Teach the Text: Luke by R.T. France

R.T. France
R.T. France

I’ve always had a hard time answering who my “favorite author” was (how could I pick just one?), but when it comes to people who have written about the Bible, R.T. France is definitely in the top three. I found myself moved to tears several times when reading through his highly technical (read: supposed to be dry) commentary on Mark.

So I was thrilled when I learned that Baker’s Teach the Text Commentary Series (TTT) had R.T. France as the author of its Luke volume. France died in February 2012, so to have this posthumous work of his is a real treat–especially since he already has a major commentary on Matthew and one on Mark. This rounds out France’s writing on the Synoptic Gospels.

So far the TTT series is a strong entry into the already highly populated world of commentaries. I reviewed the Romans volume here. Baker has a fantastic series Website here with plenty of information, videos, and samples from the series.

How France Teaches Luke

France divides the 24 chapters of Luke into 65 text units (or passages), each of which receives six pages of commentary. It breaks down in this way: 

“Big Idea” at the beginning of each commentary passage.This is a short Tweet-length summary of the passage. For example, the Big Idea for Luke 1:57-80 (“The Birth of John”) is: “Both the extraordinary circumstances of his birth and his father’s inspired utterance testify to John’s pivotal role in the plan of salvation.”

A “Key Themes” sidebar. This is a set of bullet points that gives the highlights of each passage.

“Understanding the Text.” Here France offers:

  • The Text in Context (one of his real gifts is a sense of always knowing the larger literary context, and reminding the reader of it)
  • Outline/Structure
  • Historical and Cultural Background
  • Verse-by-verse Interpretive Insights
  • Theological Insights

France is especially adept in the Theological Insights section. He is reliable, creative, and faithful to the text. His experience as both scholar and pastor seems to have helped here.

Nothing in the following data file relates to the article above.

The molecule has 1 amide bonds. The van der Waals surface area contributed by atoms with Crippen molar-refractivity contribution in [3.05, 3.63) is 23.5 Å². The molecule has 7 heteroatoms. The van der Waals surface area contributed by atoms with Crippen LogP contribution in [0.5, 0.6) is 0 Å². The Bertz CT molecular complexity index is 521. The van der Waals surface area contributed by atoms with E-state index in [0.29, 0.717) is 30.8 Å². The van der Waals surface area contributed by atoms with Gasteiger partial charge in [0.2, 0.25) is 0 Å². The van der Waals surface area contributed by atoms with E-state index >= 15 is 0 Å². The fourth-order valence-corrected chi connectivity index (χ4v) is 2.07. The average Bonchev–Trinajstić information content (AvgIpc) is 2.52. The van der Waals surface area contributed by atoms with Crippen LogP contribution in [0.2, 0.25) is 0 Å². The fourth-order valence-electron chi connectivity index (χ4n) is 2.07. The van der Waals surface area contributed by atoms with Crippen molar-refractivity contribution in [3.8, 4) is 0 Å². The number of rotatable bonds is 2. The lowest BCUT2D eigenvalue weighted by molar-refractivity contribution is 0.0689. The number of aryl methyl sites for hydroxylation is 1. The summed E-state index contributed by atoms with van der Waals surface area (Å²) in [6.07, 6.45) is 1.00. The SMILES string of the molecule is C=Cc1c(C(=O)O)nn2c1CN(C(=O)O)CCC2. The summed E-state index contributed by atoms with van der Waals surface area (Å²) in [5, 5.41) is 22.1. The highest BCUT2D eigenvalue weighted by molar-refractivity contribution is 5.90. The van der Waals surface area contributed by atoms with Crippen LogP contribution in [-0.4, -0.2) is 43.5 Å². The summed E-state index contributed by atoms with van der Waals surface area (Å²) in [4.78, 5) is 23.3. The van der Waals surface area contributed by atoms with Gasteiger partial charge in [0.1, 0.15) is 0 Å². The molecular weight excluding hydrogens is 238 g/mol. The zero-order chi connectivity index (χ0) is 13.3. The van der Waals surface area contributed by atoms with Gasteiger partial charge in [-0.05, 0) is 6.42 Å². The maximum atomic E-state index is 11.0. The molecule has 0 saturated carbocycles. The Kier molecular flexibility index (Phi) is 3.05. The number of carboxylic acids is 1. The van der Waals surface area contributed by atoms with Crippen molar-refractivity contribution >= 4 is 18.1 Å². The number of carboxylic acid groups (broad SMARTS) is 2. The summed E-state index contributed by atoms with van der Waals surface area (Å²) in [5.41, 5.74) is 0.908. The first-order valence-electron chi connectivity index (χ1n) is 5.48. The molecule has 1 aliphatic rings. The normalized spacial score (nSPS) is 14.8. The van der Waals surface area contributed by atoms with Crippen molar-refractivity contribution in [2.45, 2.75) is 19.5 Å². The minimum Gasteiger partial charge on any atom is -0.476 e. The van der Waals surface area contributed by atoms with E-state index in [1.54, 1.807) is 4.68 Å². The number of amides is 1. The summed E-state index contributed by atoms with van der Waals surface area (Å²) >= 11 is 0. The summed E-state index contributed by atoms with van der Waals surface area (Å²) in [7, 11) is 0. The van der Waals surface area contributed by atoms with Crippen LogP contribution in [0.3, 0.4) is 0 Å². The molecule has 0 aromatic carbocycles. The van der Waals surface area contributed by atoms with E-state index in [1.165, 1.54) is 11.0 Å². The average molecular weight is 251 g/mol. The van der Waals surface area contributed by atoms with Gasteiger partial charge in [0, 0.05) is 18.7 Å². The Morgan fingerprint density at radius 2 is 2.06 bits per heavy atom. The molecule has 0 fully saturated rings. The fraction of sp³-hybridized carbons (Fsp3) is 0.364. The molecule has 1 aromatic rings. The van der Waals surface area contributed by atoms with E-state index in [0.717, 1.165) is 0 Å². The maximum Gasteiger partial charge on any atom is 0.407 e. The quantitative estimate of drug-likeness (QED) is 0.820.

“Teaching the Text.” France offers specific suggestions for how the preacher might approach the sermon on each text.

“Illustrating the Text.” Whether it’s a personal story, someone else’s anecdote, history, literature, film, or art, France gives ideas for how the preacher or teacher can illustrate the message.

France’s introduction to Luke is a mere seven pages (which includes commentary on Luke 1:1-4), but his awareness of literary and biblical context throughout the book offers what one might otherwise miss by way of introductory matters.

How France Treats a Passage (Luke 17:1-19)

Luke by FranceTo explore a sample passage more in depth, France combines Luke 17:1-19 into one passage, on which he spends the requisite six pages. The decision to treat Luke 17:1-19 as a single passage limits how much he can offer, and occasionally the reader will experience the results of such space limitations in TTT. (This is part of the purpose of the series, though, and is perhaps just indicative of my desire for more France.) Luke 17:1-10 (itself consisting of “four separate units of teaching”) and 17:11-19 probably ought to be treated as two separate passages–the Revised Common Lectionary, among other places, does.

His “Big Idea” in this section (“True discipleship cannot be undertaken causally; the service of God demands all that we can bring to it”) is more relevant to vv. 1-10 than it is to vv. 11-19.  (By contrast, this similarly-targeted Luke commentary has, “Faith recognizes Jesus as the source of healing and expresses itself in gratitude and praise to him,” for vv. 11-19.)